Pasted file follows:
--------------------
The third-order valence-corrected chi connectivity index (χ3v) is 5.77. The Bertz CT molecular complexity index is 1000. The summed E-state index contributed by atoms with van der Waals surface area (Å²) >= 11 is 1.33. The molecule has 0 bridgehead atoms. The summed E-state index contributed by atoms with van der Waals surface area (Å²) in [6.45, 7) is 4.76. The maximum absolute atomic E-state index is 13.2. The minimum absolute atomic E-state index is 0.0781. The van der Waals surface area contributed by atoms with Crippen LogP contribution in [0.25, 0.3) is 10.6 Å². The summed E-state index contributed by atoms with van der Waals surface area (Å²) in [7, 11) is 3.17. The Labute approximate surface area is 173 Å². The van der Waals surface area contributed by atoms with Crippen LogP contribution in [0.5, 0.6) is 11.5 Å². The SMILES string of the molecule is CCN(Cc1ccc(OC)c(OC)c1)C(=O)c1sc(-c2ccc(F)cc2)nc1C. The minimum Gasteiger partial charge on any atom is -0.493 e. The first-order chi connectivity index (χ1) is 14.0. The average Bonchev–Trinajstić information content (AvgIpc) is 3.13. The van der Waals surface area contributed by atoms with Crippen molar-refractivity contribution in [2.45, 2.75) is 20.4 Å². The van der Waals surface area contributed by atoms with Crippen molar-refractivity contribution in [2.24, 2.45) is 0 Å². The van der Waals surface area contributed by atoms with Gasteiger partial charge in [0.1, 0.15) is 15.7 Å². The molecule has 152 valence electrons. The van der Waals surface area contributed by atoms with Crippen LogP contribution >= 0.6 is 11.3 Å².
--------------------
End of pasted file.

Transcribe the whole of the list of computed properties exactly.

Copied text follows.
The third-order valence-corrected chi connectivity index (χ3v) is 5.77. The Bertz CT molecular complexity index is 1000. The summed E-state index contributed by atoms with van der Waals surface area (Å²) >= 11 is 1.33. The molecule has 0 bridgehead atoms. The summed E-state index contributed by atoms with van der Waals surface area (Å²) in [6.45, 7) is 4.76. The maximum absolute atomic E-state index is 13.2. The minimum absolute atomic E-state index is 0.0781. The van der Waals surface area contributed by atoms with Crippen LogP contribution in [0.25, 0.3) is 10.6 Å². The summed E-state index contributed by atoms with van der Waals surface area (Å²) in [7, 11) is 3.17. The Labute approximate surface area is 173 Å². The van der Waals surface area contributed by atoms with Crippen LogP contribution in [0.5, 0.6) is 11.5 Å². The SMILES string of the molecule is CCN(Cc1ccc(OC)c(OC)c1)C(=O)c1sc(-c2ccc(F)cc2)nc1C. The minimum Gasteiger partial charge on any atom is -0.493 e. The first-order chi connectivity index (χ1) is 14.0. The average Bonchev–Trinajstić information content (AvgIpc) is 3.13. The van der Waals surface area contributed by atoms with Crippen molar-refractivity contribution in [2.45, 2.75) is 20.4 Å². The van der Waals surface area contributed by atoms with Crippen molar-refractivity contribution in [2.24, 2.45) is 0 Å². The van der Waals surface area contributed by atoms with Gasteiger partial charge in [0.1, 0.15) is 15.7 Å². The molecule has 152 valence electrons. The van der Waals surface area contributed by atoms with Crippen LogP contribution >= 0.6 is 11.3 Å².